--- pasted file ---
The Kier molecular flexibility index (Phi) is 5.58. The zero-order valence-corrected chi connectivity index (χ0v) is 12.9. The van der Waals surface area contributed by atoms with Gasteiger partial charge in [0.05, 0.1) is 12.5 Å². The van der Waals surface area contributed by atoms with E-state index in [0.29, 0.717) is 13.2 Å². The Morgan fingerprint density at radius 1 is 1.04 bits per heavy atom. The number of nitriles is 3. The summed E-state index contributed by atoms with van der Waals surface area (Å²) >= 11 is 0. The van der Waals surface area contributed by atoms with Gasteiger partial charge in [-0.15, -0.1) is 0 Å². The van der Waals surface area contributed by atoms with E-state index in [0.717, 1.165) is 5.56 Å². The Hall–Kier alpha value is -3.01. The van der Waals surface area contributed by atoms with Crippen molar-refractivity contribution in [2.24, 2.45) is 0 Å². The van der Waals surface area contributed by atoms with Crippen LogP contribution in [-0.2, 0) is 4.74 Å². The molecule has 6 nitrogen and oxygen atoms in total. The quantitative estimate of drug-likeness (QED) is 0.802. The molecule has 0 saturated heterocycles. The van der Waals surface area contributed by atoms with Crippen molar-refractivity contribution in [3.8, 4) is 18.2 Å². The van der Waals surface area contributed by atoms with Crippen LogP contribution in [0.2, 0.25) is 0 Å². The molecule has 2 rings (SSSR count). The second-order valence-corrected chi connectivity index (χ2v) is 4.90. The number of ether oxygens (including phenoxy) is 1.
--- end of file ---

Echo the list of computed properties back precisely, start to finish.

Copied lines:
The Kier molecular flexibility index (Phi) is 5.58. The zero-order valence-corrected chi connectivity index (χ0v) is 12.9. The van der Waals surface area contributed by atoms with Gasteiger partial charge in [0.05, 0.1) is 12.5 Å². The van der Waals surface area contributed by atoms with E-state index in [0.29, 0.717) is 13.2 Å². The Morgan fingerprint density at radius 1 is 1.04 bits per heavy atom. The number of nitriles is 3. The summed E-state index contributed by atoms with van der Waals surface area (Å²) >= 11 is 0. The van der Waals surface area contributed by atoms with Gasteiger partial charge in [-0.15, -0.1) is 0 Å². The van der Waals surface area contributed by atoms with E-state index in [0.717, 1.165) is 5.56 Å². The Hall–Kier alpha value is -3.01. The van der Waals surface area contributed by atoms with Crippen molar-refractivity contribution in [2.24, 2.45) is 0 Å². The van der Waals surface area contributed by atoms with Crippen LogP contribution in [-0.2, 0) is 4.74 Å². The molecule has 6 nitrogen and oxygen atoms in total. The quantitative estimate of drug-likeness (QED) is 0.802. The molecule has 0 saturated heterocycles. The van der Waals surface area contributed by atoms with Crippen molar-refractivity contribution in [3.8, 4) is 18.2 Å². The van der Waals surface area contributed by atoms with Crippen LogP contribution in [0.2, 0.25) is 0 Å². The molecule has 2 rings (SSSR count). The second-order valence-corrected chi connectivity index (χ2v) is 4.90. The number of ether oxygens (including phenoxy) is 1.